While many "hacktivists" have caused controversy and disarray by hacking into critical sites such as the Chicago Police Department's home page and the Federal Bureau of Investigation's, website, one has struck at the institutional system that has created nearly $1 trillion in debt – higher education.
According to the Associated Press, the University of Nebraska in Lincoln has reported that a hacker has breached one of its main databases on May 23, resulting in an investigation of the matter that brought university officials to an undergraduate student, whose name has yet to be released to the public.
"Once a suspect was identified, law enforcement investigators confiscated computers and related equipment from the suspect to begin the process of forensic analysis," said Nebraska State College System chancellor Stan Carpenter. "As the investigation continued, the breach into the NSCS database was discovered."
The database service that was hacked into holds all the student, alumni and employee records owned by the college. A university technician was able to shut down the breach within 16 hours of it being discovered. Although the suspect may have gained access to sensitive information, officials do not believe that any of it was downloaded. The breached database carried the Social Security numbers, addresses, grades, transcripts and housing and financial aid information of current students, alumni and employees back to 1985.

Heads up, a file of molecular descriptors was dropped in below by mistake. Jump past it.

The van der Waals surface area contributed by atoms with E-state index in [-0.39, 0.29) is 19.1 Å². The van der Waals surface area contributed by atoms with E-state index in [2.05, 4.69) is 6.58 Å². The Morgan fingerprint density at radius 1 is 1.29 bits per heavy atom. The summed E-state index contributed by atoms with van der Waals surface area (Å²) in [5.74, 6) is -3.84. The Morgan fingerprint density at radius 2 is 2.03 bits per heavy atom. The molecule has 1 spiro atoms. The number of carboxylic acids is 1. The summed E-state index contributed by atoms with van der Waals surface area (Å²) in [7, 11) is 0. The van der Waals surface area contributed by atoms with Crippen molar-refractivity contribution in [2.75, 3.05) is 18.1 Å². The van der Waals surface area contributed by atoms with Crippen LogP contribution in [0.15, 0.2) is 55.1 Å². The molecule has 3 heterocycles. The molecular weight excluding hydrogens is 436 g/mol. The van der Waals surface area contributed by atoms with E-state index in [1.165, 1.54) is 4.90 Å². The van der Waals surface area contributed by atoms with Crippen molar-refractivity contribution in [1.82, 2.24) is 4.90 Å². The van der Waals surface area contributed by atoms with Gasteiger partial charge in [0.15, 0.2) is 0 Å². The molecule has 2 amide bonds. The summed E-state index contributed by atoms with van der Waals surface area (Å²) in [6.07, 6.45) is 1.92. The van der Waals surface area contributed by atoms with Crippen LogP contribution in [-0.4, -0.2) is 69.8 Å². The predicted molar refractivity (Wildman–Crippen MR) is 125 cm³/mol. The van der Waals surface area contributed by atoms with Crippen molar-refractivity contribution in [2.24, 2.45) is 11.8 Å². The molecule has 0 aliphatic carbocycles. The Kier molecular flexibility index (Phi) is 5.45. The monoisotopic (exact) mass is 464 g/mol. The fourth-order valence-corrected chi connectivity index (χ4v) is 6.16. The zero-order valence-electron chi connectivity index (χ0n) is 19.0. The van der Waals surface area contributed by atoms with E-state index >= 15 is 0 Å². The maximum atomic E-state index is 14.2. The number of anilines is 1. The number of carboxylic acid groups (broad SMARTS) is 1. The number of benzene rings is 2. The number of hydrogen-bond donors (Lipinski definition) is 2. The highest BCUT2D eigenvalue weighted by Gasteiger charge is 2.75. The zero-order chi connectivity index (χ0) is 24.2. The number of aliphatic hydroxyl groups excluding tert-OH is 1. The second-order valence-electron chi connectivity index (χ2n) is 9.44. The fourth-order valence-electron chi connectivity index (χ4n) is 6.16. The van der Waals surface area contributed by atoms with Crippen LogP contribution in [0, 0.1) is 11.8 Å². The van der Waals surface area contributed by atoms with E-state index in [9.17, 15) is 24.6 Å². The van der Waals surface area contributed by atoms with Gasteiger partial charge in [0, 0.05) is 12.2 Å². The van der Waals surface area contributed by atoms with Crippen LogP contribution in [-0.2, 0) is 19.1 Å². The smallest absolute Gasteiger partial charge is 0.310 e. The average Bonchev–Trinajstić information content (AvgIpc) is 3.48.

Furthermore, state officials say that the perpetrator may have gained access to sensitive information from other Nebraska schools such as Chardron State, Peru State and Wayne State University.
Although the university's IT and security department were able to halt the breach before anything drastic occurred, other institutions that are responsible for similar sensitive information may benefit from the use of a database service that provides exceptional database administration.
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